auditude at cox.net
auditude at cox.net
Mon Mar 31 09:59:04 EST 2003
Mihnea Cotet <c_mihnea at yahoo.com> wrote:
> Hi Ken! As you might have expected, I'll chime in with
> some comments/thoughts... :-)
Hi Mihnea! New email address in the from field? Reply-to seems to be the same old one.
I wrote some more below.
> --- auditude at cox.net wrote:
> > I was just thinking. If chips are something that
> > can be burned/programmed by anyone with
> > the right equipment, which I hear isn't
> > unattainable, is it just the content of the chips
> > that is
> > what people are paying for?
> Yup, exactly. The chip itself barely costs 5 bucks a
> piece when you buy them 1 piece at once but the
> contents are much more expensive, especially if you
> buy it from someone who developed it himself...
> > Is this stuff technically protected (locked,
> > encrypted, etc.) in some manner that would
> > prevent someone with a chip from a tuner from
> > copying that onto another chip? Or, is it that
> > it is copywritten and the reason I haven't heard
> > about it more related to intellectual property
> > issues?
> Even if it might be bad for my business, I'll say the
> truth because lots of people around don't know it!
> The actual intellectual property on a chip, wether
> done by MTM's Peter Link, Herr Heinz Lehmann, Tom
> Schmalz, myself or whomever BELONGS TO ROBERT BOSCH
> A.G., not the actual tuner. Why is that? Because the
> chip contains 1) firmware or program code that affects
> the way the ECU interprets the data and 2) data or
> lookup tables that contain the values for ignition
> timing, fuel inejction corrections, intake air temp
> correction, oxygen sensor correction for WOT and part
> throttle and so on.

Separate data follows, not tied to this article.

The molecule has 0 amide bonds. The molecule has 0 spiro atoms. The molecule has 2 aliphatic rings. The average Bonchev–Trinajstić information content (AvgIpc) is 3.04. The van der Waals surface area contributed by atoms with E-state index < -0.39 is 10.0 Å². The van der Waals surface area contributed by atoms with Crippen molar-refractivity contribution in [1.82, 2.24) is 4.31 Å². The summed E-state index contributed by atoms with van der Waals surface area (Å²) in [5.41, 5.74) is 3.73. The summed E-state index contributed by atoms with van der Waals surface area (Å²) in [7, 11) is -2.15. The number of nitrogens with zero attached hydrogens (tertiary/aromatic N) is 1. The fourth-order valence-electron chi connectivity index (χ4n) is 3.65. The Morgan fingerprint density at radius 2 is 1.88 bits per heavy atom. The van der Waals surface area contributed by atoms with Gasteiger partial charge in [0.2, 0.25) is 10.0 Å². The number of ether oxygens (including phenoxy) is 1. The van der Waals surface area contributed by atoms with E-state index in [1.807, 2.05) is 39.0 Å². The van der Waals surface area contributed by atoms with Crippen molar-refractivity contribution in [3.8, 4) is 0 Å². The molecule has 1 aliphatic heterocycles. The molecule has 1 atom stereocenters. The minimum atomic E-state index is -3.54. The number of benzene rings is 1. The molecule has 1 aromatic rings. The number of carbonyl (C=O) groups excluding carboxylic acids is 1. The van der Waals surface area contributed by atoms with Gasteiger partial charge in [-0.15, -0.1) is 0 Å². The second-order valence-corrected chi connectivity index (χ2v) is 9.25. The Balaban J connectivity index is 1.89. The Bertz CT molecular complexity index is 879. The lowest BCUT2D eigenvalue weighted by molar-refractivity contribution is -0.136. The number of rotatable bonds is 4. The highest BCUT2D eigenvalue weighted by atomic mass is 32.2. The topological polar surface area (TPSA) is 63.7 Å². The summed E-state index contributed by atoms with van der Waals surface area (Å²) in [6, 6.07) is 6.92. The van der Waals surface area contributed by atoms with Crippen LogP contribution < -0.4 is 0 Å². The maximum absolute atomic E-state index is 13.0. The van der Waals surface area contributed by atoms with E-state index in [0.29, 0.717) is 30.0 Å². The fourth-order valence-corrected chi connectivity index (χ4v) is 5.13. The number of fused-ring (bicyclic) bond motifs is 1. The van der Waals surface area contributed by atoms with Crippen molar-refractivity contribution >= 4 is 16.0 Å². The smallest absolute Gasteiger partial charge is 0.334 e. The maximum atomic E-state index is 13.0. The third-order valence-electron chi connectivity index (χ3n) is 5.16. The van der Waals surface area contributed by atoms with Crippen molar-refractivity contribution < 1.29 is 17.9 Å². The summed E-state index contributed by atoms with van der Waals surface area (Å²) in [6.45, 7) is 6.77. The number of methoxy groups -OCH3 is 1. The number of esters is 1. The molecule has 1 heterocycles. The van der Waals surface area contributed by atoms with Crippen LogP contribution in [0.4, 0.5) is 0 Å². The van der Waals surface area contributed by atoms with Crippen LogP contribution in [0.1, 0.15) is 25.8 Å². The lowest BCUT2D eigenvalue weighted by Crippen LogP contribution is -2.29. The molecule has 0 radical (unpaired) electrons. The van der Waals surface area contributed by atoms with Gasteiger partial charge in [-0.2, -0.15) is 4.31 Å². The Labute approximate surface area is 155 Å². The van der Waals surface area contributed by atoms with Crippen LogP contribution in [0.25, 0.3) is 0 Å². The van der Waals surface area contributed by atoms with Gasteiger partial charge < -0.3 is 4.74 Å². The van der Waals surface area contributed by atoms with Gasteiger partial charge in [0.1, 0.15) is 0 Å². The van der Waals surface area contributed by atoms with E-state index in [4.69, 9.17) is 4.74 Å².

> A tuner never modifies the actual firmware part of a
> chip, only the lookup tables, and thus he couldn't
> ever claim any intellectual property on a chip's
> So basically, nothing except your morals could ever
> prevent you from making and selling copies of someone
> else's chips, but the point is that you won't ever
> know for what setup the chip is made and you risk to
> blow your engine. I've recently seen a chip sold in
> the US as a chip for a 2.5 Bar MAP but that was
> actually made for a 3.0 Bar. This way, the only
> problem is the lack of performance but the other way
> around the risk is to ruin your stock turbo... The
> copyright issue is also the reason why big names such
> as MTM sell their chip upgrades with coded sockets,
> but a coded socket isn't a problem for a very good
> quality eprom programmer, and oh yeah, there are also
> some very clever people out there who've found out
> that removing the 3B ECU's sockets (ALL 3B ECUs have
> socketed chips from the factory, this is written in an
> official document I have at home from Bosch) and
> soldering the chips in (sometimes even glueing them to
> the PCB) was a very nice way of avoiding having other
> people find out what they use in their chips (I can
> only say it's not their own chips). I won't go any
> further by provinding names and such because it isn't
> fair to say publicly the unfair things others do,
> especially when I don't do such things myself. :-)
Well, I was imagining that if someone had a chip that was working for a known configuration, say a stock 3B motor for example, it seems like the tables for that chip could be copied onto the tables of another chip for another stock car.
Also, I guess if something like the exhaust manifold and turbo are upgraded (to RS2 for example), that if the software isn't remapped to take advantage of the new configuration that it will not necessarily be harmful since the software will still control parameters and keep them within the safety limits of the previous setup. If anything, doing something like this will result in the new upgraded hardware being underutilized. Would this be a correct statement?
> > I understand the chip mods for 3B's consist of a
> > pressure transducer upgrade from 2.0 bar
> > to 2.5 or 3.0 bar, and two eproms.
> > I read that Mihnea is programming his own chips,
> > which is one thing that is interesting.
> > What else I find interesting is burning chips with
> > known programs. Is that possible?
> What do you mean with "known programs"? The whole
> point about programming the chips isn't the software
> one is using in order to modify the maps, but knowing
> what the data looks like, where it is (depends on ECU
> types and software versions) and knowing how to alter
> the various parameters in order to get a good result.